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When I carried out this research in 2014, I was surprised to learn that Katherine had a surviving brother living in Sudbury.
This turned out to be Cameron Carr.
I visited Cameron on several occasions and we spent quite some time talking about Katherine and his very fond memories of her.

He recalled when war was declared in 1939, Katherine was very eager to enlist in the forces to protect her country.
Cameron who was aged 9 at the time, but remembers walking to Wormingford with this sister Katherine to catch the bus to
On their arrival, Katherine treated him to a cup of tea and then took him to the Cinema.
They both retuned home later in the day.
That is the last time Cameron ever saw his sister.
The next day, she walked alone to Wormingford to catch the bus to Colchester Barracks.

However, after enlisting she must have returned home at some point, for the photograph to be taken in her uniform ( front cover)

Then in 1942, his father and mother took all the children into the living room and broke the devastating news, that their sister has passed away.

Cameron vividly remembered the day at OverHall Farm when the entire family lined up outside the farmhouse waiting for the Army cortege to return Katherines body to her parents.
An Army jeep led the way, followed by a lorry both with Union Jacks flying on their front wings, both then turned into the drive leading down to the house

A guard of honour then lifted Katherine from the lorry and escorted her to rest inside the farm living room.
It was a very traumatic moment for all the family to see their
daughter and sister to their children, arriving back home in a coffin.
I don't think words can convey, the terrible sense of loss that the family must have felt.
Talking to Cameron, we both found it extremely emotional talking about her return to OverHall, as he was obviously very close to his sister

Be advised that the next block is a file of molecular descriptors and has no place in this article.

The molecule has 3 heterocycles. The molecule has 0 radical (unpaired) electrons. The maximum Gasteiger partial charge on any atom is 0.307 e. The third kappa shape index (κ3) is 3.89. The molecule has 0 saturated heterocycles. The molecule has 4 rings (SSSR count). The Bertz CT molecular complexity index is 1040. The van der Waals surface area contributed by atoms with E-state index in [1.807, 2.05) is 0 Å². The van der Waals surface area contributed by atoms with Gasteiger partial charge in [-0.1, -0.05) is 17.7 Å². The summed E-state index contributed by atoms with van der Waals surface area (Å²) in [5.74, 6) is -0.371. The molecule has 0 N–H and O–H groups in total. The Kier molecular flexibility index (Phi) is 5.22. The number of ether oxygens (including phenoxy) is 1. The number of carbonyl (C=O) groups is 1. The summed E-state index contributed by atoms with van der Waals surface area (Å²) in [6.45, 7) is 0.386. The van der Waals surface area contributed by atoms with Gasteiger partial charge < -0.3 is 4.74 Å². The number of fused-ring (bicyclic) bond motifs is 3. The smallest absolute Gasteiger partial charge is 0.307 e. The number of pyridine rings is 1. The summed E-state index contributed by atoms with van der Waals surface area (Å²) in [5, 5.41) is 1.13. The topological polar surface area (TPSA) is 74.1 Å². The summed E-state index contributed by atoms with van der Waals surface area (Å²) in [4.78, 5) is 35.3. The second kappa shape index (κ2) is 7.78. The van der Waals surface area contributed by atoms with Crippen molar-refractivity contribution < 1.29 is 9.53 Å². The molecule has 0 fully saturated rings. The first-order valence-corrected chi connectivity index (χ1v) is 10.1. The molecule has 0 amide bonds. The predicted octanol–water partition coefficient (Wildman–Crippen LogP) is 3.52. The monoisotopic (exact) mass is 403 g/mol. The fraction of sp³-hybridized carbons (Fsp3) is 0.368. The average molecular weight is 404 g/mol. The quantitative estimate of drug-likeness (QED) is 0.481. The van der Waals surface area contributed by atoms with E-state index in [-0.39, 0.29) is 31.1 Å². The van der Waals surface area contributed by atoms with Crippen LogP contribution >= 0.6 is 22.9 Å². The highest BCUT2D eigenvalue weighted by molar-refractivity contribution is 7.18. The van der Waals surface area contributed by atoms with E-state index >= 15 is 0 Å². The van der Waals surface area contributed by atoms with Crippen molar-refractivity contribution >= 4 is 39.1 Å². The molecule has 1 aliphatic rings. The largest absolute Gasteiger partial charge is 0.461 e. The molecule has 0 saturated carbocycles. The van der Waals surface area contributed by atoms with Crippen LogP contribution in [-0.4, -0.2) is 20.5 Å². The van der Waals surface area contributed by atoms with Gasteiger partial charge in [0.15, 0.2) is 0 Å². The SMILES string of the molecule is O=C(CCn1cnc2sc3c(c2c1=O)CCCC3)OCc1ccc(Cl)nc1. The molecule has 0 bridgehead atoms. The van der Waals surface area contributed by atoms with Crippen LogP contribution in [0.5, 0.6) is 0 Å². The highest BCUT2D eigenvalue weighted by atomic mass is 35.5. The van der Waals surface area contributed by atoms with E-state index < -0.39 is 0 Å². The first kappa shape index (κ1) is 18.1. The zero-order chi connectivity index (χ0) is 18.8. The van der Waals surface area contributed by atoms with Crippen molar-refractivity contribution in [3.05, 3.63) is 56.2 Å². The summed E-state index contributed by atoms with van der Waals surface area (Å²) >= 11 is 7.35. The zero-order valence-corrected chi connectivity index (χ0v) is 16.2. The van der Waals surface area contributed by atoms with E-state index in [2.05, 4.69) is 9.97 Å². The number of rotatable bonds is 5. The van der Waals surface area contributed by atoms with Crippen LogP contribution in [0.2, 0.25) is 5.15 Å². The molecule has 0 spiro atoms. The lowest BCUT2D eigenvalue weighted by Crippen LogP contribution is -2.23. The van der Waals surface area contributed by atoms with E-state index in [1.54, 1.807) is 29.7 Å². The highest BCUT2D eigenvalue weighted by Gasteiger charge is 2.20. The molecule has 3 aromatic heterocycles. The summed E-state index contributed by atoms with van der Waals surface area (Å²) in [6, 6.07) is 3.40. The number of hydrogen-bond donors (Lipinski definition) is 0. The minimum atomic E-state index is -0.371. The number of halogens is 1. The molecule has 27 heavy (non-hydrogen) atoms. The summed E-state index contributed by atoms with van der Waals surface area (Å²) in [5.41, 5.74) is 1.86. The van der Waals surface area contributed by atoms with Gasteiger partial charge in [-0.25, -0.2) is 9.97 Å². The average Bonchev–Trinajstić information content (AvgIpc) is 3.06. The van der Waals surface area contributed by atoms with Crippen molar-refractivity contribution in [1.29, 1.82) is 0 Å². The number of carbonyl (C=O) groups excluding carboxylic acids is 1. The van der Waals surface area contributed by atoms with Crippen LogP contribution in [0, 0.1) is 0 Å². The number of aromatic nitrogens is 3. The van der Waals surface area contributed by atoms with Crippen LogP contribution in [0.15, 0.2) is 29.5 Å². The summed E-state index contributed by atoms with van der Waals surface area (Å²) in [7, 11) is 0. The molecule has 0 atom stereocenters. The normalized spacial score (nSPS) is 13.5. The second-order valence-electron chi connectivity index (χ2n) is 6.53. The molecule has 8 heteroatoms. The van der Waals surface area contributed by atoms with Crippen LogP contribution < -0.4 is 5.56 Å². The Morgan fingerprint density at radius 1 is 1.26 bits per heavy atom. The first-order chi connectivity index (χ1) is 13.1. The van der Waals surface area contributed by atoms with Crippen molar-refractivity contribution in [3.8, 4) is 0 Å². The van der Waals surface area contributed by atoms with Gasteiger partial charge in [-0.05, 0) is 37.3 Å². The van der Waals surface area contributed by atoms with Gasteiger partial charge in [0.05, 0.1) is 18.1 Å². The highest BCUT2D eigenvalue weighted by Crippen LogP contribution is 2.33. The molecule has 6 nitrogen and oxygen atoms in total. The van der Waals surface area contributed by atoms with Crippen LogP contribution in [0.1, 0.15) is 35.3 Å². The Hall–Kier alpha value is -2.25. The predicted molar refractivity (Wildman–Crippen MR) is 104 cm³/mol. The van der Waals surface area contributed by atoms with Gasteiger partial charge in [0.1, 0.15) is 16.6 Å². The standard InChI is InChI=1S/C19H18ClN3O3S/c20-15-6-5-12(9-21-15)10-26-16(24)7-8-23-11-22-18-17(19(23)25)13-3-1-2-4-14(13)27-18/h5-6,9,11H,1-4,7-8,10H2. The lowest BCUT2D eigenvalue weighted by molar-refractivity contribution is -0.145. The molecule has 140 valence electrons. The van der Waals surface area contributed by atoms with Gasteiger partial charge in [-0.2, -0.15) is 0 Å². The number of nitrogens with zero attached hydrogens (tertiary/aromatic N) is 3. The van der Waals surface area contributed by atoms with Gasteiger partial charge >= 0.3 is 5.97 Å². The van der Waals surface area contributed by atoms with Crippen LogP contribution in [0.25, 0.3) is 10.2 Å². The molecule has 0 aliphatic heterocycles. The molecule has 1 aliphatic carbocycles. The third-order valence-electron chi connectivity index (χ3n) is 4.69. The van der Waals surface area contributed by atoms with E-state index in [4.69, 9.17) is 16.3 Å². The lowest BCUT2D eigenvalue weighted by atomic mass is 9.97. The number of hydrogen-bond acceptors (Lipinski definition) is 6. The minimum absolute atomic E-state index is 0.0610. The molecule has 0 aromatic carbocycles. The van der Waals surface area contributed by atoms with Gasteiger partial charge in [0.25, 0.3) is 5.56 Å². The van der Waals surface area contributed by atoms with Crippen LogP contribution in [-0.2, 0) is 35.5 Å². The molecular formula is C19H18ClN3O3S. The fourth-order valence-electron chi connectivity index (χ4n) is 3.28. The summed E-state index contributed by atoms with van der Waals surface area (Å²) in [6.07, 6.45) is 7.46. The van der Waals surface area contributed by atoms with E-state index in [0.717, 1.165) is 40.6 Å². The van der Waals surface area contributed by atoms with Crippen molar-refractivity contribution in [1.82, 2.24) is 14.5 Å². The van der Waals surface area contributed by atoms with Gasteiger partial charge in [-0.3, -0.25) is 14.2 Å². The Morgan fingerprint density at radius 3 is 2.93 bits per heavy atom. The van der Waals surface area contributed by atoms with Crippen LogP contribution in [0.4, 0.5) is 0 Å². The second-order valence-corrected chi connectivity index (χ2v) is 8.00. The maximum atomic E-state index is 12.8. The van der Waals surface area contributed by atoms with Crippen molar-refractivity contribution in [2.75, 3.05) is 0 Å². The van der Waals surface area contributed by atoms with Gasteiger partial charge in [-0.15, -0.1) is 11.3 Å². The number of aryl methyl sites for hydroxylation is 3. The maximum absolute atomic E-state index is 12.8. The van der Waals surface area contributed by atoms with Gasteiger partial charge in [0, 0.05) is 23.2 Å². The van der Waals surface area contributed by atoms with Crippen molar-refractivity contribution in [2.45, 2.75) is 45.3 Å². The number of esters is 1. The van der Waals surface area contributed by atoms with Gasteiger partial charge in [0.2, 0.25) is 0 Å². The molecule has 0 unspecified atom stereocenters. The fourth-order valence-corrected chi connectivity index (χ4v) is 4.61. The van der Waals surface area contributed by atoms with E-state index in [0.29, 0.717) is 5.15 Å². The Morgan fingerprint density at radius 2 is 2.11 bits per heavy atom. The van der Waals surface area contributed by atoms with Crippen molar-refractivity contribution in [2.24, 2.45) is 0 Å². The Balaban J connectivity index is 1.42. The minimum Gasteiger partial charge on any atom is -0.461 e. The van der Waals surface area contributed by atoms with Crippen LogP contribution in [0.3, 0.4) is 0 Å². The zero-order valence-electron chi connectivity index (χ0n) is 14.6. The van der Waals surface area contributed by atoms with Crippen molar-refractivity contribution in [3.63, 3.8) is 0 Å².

Later in the week, a full church service was held at St Marys where once again Katherine was taken into the church and out again to the local Home Guard of Honour.
She was then taken to the cemetery along Cuckoo Hill to her final resting place.

Considering Katherine died on the 28th Oct and the service was on the 1st November, that left only five days between her death and funeral service at St Mary`s.


For decades Cameron attended the grave whenever he had the time, to make sure his sister would never be forgotten.

The grave can be found on the left side of the cemetery as enter the driveway

Although there are numerous WW2 names on the War Memorial who sacrificed their lives, Katherine is the only "Killed in Action" person we have buried here in our community.

I have taken upon it myself, to lay a wreath in her grave on
Remembrance Day each year, in memory of the ultimate sacrifice she gave to her country.

I have also contacted the War Graves Commission who agreed take on responsibility of maintaining the grave, when there is nobody left locally to attend to its upkeep.

However, we mustn`t forget, that Katherines two other sisters, also joined the War effort

Isabella in the ATS, served in the UK and abroad.
Elizabeth in the NAAFI.
Unfortunately I don't know the precise details, but they both survived the war.
Elizabeth died in Birmingham, 1993 and Isabella died in Blackburn 1995.